Don't be fooled by the 'best by' date – butter usually does not go bad that quickly. Utilize these tips to gain the most out of your butter by storing it properly and avoiding food waste.
Even though most dairy products have a relatively short shelf-life, butter lasts a considerably long time before it goes bad. The amount of time it takes to turn depends on the way you store it. Butter can be kept at room temperature, in the refrigerator, and even in the freezer. Also, don’t be fooled by the ‘best by’ date as butter can often last long after this depending on your storage method.
For more on getting the most out of your food, here are 10 pro tips for reducing food waste.
Vegan? Here’s another article on how to best store foods like vegetables, fruits, and leftovers.
Storing Butter at Room Temperature
Butter lasts about a week when kept at room temperature before going bad. If this product is a staple in your household and you go through it quickly, it’s fine to store a stick of butter at room temperature. This is especially best if you’re regularly spreading it on food such as bread because it will be soft and easier to use.
It usually makes sense to keep only one stick at room temperature at a time and the rest in the fridge until you’re finished with the first. It’s also important to keep butter, as much as possible, unexposed to light and air. When stored at room temperature, it should ideally be kept in a butter dish (like this one available at Amazon**) and in a cool and dark environment, such as a cupboard.
Storing Butter in the Refrigerator
Butter that is kept in the fridge and stored below 40°F can last about one month after its expiration date. Of course, it is important to always use your own judgment when eating food that has passed its ‘best by’ date.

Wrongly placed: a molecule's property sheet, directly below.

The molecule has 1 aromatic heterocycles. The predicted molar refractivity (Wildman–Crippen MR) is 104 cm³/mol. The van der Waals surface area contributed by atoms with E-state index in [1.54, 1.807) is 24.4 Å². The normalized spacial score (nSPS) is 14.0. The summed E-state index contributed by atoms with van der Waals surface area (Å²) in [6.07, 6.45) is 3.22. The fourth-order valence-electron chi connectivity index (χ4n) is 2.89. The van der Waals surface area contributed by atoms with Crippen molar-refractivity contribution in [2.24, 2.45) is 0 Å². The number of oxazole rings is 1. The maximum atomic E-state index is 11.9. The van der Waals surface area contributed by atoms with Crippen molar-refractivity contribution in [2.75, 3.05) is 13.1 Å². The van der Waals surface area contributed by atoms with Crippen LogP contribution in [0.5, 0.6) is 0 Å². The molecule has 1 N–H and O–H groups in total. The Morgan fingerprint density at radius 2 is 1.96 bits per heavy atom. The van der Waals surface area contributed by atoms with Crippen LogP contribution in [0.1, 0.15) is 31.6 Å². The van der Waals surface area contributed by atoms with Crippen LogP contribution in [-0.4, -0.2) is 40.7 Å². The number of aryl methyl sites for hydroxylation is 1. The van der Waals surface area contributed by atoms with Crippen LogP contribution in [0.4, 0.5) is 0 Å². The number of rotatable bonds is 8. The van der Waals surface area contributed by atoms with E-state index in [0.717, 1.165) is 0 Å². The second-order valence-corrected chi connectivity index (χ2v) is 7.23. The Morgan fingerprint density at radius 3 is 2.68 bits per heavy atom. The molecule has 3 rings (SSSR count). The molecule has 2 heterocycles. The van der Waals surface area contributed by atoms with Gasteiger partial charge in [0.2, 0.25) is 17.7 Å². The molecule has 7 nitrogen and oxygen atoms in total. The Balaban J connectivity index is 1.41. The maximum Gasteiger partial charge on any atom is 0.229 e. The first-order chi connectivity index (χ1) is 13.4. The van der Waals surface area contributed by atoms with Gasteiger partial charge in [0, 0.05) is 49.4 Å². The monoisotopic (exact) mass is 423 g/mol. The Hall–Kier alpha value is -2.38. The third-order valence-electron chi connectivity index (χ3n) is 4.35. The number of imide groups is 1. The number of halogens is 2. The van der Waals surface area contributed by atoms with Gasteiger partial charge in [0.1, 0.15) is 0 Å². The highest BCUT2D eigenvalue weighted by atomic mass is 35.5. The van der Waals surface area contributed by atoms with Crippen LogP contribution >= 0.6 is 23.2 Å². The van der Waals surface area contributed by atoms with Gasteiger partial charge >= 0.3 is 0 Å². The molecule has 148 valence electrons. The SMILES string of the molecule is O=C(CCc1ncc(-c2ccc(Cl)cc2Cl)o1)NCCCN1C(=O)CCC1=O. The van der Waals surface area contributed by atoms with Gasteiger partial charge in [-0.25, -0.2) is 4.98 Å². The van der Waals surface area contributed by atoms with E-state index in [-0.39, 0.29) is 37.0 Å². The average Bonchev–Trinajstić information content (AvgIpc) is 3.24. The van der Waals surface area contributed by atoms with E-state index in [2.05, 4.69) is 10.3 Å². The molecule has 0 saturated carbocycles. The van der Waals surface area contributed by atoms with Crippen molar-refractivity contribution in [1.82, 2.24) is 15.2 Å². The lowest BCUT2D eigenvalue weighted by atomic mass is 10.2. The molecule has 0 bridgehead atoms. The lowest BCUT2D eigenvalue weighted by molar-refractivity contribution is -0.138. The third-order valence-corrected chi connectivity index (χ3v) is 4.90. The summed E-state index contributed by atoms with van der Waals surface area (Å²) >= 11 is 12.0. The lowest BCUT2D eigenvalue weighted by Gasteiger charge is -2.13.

To avoid butter going bad, it’s ideal to store sealed in its original packaging and in a closed compartment in the fridge after opening the wax paper. Many refrigerators have a section in the door specifically for butter with a plastic flap to cover the top. This compartment is actually meant to keep the product slightly warmer for easier spreading, but this will make it turn faster.
Generally, foods stored in the door of the fridge experience more temperature fluctuations. This causes them to turn faster. The most important concepts are to keep your butter sealed until it’s in use and in a section of the fridge that maintains a consistent temperature.
Butter can go bad faster if stored improperly. The use of airtight containers will help keep your refrigerated butter fresh longer. It will also protect it from smelling like other foods in your fridge because this dairy product can take on the flavor of food around it. Take this into consideration before storing your butter next to anything aromatic.
Can Butter Go Bad When Stored in the Freezer?
Butter stored in the freezer can last six to nine months. This can be an especially good option if you come across a sale in the supermarket or perhaps work in a grocery store where employees have access to expired foods that are no longer sellable. It’s also important to note that butter has an extensive carbon footprint and it’s not recommended to overindulge in it. Instead, please use restraint and be conservative when incorporating butter into your pantry and diet.
Similar to the fridge, it is recommended that butter be stored in the freezer in its original packaging including the wax paper and cardboard box. This should do the best job of protecting yours from freezer burn. If using this method, butter can be ready to use quite quickly by heating it on the stove or in the microwave for just a few seconds depending on how soft or melted you prefer it to be. You can microwave at intervals of 10 seconds and flip it between each heat until it’s at the consistency you prefer.
When Butter Goes Bad
If concerned your butter has gone bad, some signs to check for are if it has had any changes in color, flavor, or smell. Eating butter that has turned will not cause food poisoning, but may cause a bit of a stomach ache. It is best to use your own judgment when consuming butter past its ‘best by’ date.
Use these tips to get the maximum use out of your butter and avoid any food waste.
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